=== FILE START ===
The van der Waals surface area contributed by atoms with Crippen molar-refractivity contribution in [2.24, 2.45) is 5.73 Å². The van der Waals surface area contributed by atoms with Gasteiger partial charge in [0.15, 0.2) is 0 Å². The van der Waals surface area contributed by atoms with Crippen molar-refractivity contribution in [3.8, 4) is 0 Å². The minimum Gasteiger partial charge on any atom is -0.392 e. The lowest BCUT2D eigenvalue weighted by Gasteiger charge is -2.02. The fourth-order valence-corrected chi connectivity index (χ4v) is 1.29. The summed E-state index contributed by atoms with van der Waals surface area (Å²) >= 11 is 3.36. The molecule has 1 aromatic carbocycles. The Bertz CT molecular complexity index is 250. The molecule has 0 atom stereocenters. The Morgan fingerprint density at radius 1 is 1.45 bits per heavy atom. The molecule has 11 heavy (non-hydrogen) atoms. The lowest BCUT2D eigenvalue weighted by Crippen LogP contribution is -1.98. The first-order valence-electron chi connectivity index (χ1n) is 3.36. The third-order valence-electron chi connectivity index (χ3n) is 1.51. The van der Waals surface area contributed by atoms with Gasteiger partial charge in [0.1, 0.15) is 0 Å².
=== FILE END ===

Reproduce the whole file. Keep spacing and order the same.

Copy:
The van der Waals surface area contributed by atoms with Crippen molar-refractivity contribution in [2.24, 2.45) is 5.73 Å². The van der Waals surface area contributed by atoms with Gasteiger partial charge in [0.15, 0.2) is 0 Å². The van der Waals surface area contributed by atoms with Crippen molar-refractivity contribution in [3.8, 4) is 0 Å². The minimum Gasteiger partial charge on any atom is -0.392 e. The lowest BCUT2D eigenvalue weighted by Gasteiger charge is -2.02. The fourth-order valence-corrected chi connectivity index (χ4v) is 1.29. The summed E-state index contributed by atoms with van der Waals surface area (Å²) >= 11 is 3.36. The molecule has 1 aromatic carbocycles. The Bertz CT molecular complexity index is 250. The molecule has 0 atom stereocenters. The Morgan fingerprint density at radius 1 is 1.45 bits per heavy atom. The molecule has 11 heavy (non-hydrogen) atoms. The lowest BCUT2D eigenvalue weighted by Crippen LogP contribution is -1.98. The first-order valence-electron chi connectivity index (χ1n) is 3.36. The third-order valence-electron chi connectivity index (χ3n) is 1.51. The van der Waals surface area contributed by atoms with Gasteiger partial charge in [0.1, 0.15) is 0 Å².